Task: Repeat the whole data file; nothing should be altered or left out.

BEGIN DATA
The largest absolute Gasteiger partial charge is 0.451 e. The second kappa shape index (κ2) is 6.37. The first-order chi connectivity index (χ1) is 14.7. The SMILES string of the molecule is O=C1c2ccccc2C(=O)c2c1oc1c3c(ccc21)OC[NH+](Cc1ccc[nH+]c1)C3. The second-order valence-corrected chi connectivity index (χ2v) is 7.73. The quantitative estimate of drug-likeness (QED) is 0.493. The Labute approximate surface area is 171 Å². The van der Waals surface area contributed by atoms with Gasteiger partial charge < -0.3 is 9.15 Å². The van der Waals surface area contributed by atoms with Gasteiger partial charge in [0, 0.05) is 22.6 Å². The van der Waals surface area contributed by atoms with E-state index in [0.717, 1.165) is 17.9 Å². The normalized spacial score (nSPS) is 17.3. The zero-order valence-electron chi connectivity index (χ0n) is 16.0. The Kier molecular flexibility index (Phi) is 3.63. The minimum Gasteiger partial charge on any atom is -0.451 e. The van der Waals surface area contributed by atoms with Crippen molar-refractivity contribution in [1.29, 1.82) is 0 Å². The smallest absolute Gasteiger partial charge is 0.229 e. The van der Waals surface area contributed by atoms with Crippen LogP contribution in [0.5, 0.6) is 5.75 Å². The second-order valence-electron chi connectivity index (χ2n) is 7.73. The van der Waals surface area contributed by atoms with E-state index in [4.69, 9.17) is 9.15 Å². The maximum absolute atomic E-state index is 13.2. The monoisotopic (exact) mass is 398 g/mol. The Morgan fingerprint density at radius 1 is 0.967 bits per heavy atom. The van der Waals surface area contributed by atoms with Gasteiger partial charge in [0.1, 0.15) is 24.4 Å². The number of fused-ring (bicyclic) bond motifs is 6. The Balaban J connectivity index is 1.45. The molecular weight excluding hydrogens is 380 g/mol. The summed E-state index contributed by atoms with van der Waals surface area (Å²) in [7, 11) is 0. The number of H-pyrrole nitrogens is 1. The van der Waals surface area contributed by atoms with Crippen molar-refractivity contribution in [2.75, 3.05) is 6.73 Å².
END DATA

The largest absolute Gasteiger partial charge is 0.451 e. The second kappa shape index (κ2) is 6.37. The first-order chi connectivity index (χ1) is 14.7. The SMILES string of the molecule is O=C1c2ccccc2C(=O)c2c1oc1c3c(ccc21)OC[NH+](Cc1ccc[nH+]c1)C3. The second-order valence-corrected chi connectivity index (χ2v) is 7.73. The quantitative estimate of drug-likeness (QED) is 0.493. The Labute approximate surface area is 171 Å². The van der Waals surface area contributed by atoms with Gasteiger partial charge < -0.3 is 9.15 Å². The van der Waals surface area contributed by atoms with Gasteiger partial charge in [0, 0.05) is 22.6 Å². The van der Waals surface area contributed by atoms with E-state index in [0.717, 1.165) is 17.9 Å². The normalized spacial score (nSPS) is 17.3. The zero-order valence-electron chi connectivity index (χ0n) is 16.0. The Kier molecular flexibility index (Phi) is 3.63. The minimum Gasteiger partial charge on any atom is -0.451 e. The van der Waals surface area contributed by atoms with Crippen molar-refractivity contribution in [1.29, 1.82) is 0 Å². The smallest absolute Gasteiger partial charge is 0.229 e. The van der Waals surface area contributed by atoms with Crippen LogP contribution in [0.5, 0.6) is 5.75 Å². The second-order valence-electron chi connectivity index (χ2n) is 7.73. The van der Waals surface area contributed by atoms with E-state index in [4.69, 9.17) is 9.15 Å². The maximum absolute atomic E-state index is 13.2. The monoisotopic (exact) mass is 398 g/mol. The Morgan fingerprint density at radius 1 is 0.967 bits per heavy atom. The van der Waals surface area contributed by atoms with Gasteiger partial charge in [0.1, 0.15) is 24.4 Å². The number of fused-ring (bicyclic) bond motifs is 6. The Balaban J connectivity index is 1.45. The molecular weight excluding hydrogens is 380 g/mol. The summed E-state index contributed by atoms with van der Waals surface area (Å²) in [7, 11) is 0. The number of H-pyrrole nitrogens is 1. The van der Waals surface area contributed by atoms with Crippen molar-refractivity contribution in [2.75, 3.05) is 6.73 Å².